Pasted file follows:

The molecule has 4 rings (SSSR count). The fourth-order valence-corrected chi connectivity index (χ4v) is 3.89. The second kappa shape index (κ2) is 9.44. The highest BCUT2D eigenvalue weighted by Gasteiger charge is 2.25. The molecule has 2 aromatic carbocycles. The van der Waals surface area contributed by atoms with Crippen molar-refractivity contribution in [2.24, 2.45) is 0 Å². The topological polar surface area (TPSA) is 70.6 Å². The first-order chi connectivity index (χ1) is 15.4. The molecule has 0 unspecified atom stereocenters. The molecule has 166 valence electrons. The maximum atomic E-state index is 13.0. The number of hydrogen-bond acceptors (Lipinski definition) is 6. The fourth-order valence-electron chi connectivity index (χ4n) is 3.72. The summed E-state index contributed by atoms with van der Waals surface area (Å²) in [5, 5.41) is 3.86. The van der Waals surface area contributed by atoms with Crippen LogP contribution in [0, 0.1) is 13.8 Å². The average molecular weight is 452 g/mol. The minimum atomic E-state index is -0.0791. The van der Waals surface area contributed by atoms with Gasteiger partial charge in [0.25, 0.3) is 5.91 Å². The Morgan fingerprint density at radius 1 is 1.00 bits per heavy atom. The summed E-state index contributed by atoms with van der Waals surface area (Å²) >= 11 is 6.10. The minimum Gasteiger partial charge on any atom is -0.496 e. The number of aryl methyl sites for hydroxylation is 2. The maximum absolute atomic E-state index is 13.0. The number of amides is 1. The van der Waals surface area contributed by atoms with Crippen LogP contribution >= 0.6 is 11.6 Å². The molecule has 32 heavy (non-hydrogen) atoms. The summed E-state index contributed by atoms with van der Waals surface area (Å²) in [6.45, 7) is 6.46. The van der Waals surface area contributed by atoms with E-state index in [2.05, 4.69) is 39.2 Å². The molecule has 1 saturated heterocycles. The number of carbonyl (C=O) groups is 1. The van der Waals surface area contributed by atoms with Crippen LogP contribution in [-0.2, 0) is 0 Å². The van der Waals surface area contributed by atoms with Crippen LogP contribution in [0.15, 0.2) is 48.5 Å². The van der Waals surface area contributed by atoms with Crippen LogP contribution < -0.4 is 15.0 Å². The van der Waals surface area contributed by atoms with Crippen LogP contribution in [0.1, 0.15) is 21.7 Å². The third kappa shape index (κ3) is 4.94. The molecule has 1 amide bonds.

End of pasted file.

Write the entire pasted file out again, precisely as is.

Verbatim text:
The molecule has 4 rings (SSSR count). The fourth-order valence-corrected chi connectivity index (χ4v) is 3.89. The second kappa shape index (κ2) is 9.44. The highest BCUT2D eigenvalue weighted by Gasteiger charge is 2.25. The molecule has 2 aromatic carbocycles. The van der Waals surface area contributed by atoms with Crippen molar-refractivity contribution in [2.24, 2.45) is 0 Å². The topological polar surface area (TPSA) is 70.6 Å². The first-order chi connectivity index (χ1) is 15.4. The molecule has 0 unspecified atom stereocenters. The molecule has 166 valence electrons. The maximum atomic E-state index is 13.0. The number of hydrogen-bond acceptors (Lipinski definition) is 6. The fourth-order valence-electron chi connectivity index (χ4n) is 3.72. The summed E-state index contributed by atoms with van der Waals surface area (Å²) in [5, 5.41) is 3.86. The van der Waals surface area contributed by atoms with Crippen LogP contribution in [0, 0.1) is 13.8 Å². The average molecular weight is 452 g/mol. The minimum atomic E-state index is -0.0791. The van der Waals surface area contributed by atoms with Gasteiger partial charge in [0.25, 0.3) is 5.91 Å². The Morgan fingerprint density at radius 1 is 1.00 bits per heavy atom. The summed E-state index contributed by atoms with van der Waals surface area (Å²) >= 11 is 6.10. The minimum Gasteiger partial charge on any atom is -0.496 e. The number of aryl methyl sites for hydroxylation is 2. The maximum absolute atomic E-state index is 13.0. The number of amides is 1. The van der Waals surface area contributed by atoms with Crippen LogP contribution >= 0.6 is 11.6 Å². The molecule has 32 heavy (non-hydrogen) atoms. The summed E-state index contributed by atoms with van der Waals surface area (Å²) in [6.45, 7) is 6.46. The van der Waals surface area contributed by atoms with E-state index in [2.05, 4.69) is 39.2 Å². The molecule has 1 saturated heterocycles. The number of carbonyl (C=O) groups is 1. The van der Waals surface area contributed by atoms with Crippen LogP contribution in [-0.2, 0) is 0 Å². The van der Waals surface area contributed by atoms with Crippen LogP contribution in [0.15, 0.2) is 48.5 Å². The van der Waals surface area contributed by atoms with Crippen LogP contribution < -0.4 is 15.0 Å². The van der Waals surface area contributed by atoms with Crippen LogP contribution in [0.1, 0.15) is 21.7 Å². The third kappa shape index (κ3) is 4.94. The molecule has 1 amide bonds.